In verse seven, “the power of the holy people” is squashed over and over since the beginning of time. God's repetitive reason in this is to break the pride and self-reliance of his people and to encourage them to acknowledge him as their Lord. “Time, times, and a half,” can likewise be interpreted as three and a half years. This would point toward a part of the tribulation period.
Vexation and oppression, when we are amidst them, have neither rhyme nor reason. Yet, they can refine us if we are prepared to learn from them. After we endure a troublesome time, we should try to understand the reasoning from it with the goal that it can help us later on (Romans 5:3-5).
In verse eleven, “the abomination” that was set up in the Temple alludes to where Antiochus IV Epiphanes offered pigs as a sacrifice on the altar of Zeus. Some perceive that it will have a twofold attainment and allude to the Antichrist or one of his horrendous demonstrations of wickedness.
More probable, this and the prophecies at the early part of the chapter allude explicitly to Antiochus IV Epiphanes, and afterward the movements to the final days.
The evacuation of the everyday sacrifices implies the expulsion of worship of the genuine God and the abuse of his believers. There is a lot of hypotheses about these two arrangements of numbers. Their implications were shut off to Daniel, and they are shut to us. Eventually, they might be open for us to comprehend.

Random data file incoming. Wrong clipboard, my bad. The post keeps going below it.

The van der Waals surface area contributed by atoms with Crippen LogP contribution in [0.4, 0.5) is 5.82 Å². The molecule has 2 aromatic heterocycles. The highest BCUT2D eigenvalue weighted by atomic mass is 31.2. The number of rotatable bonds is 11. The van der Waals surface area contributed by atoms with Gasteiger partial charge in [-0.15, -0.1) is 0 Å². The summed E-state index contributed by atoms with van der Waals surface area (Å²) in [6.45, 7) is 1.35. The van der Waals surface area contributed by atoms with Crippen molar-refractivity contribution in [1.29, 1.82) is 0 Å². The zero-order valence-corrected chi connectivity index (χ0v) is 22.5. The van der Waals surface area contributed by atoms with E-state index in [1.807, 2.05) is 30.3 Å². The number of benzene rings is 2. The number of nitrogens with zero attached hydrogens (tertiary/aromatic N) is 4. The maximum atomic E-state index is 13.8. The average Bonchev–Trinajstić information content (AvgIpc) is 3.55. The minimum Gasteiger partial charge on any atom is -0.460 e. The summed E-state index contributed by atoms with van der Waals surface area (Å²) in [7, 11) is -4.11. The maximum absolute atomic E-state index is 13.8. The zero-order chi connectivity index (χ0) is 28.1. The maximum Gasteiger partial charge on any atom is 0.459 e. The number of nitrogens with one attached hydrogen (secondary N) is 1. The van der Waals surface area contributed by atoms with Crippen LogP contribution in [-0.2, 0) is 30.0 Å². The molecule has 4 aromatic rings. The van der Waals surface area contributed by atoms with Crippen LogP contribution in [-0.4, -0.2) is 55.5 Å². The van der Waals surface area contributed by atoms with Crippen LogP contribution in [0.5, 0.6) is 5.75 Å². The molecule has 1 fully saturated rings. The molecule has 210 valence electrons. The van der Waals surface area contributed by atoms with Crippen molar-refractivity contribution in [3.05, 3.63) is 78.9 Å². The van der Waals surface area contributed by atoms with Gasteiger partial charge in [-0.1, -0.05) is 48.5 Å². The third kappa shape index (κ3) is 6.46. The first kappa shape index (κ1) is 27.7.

The fact of the matter is that this season of mistreatment has an end. God is in charge of it, and he will be triumphant over evil. Christians need to stop worrying about what they may not understand. The time will come when all will be revealed if God wants us to know it (Luke 8:17; Isaiah 48:6; Jeremiah 33:3).
The resurrection guarantee is reiterated to Daniel. He would one day see the satisfaction of his works, yet he was not to use the remainder of his life thinking about what his dreams may mean. All things being equal, he was to rest in the solace of God's supremacy and anticipate when he would spend everlasting life with God.
God does not uncover everything to us in this life. We should be happy with the fractional picture until it is in his time so that we might see more. He will inform us of what we need to know only when the time is right for us to know it.
Daniel stands tall as one of the most amazing servants of God. Brought into the world of royalty yet taken into imprisonment when he was just a teen, he was dedicated to God faithfully during his imprisonment.
Even at an incredible individual expense, Daniel spent his whole life giving advice to his detainers with strange insight. God picked him as his servant to record a portion of the events of the imprisonment and some critical occasions concerning what is to come.
What Does This Mean?
As an elderly man, having been devoted to God consistently, God promises Daniel that he will be restored from the dead and he will obtain his part in God's everlasting Kingdom. There is a substantial prize, maybe not in this life, but definitely in the life to come for those who remain faithful to God.
Like Daniel and many others throughout the Bible, we too can stand and “shine as the brightness of the firmament,” but only if we have accepted Christ as our personal Lord and Savior and we live that life that God wants us to live. Put aside our earthly desires and follow Christ as only he can lead us toward eternity.
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Chris Swanson answered the call into the ministry over 20 years ago. He has served as a Sunday School teacher, a youth director along with his wife, a music director, an associate pastor, and an interim pastor. He is a retired Navy Chief Hospital Corpsman with over 30 years of combined active and reserve service.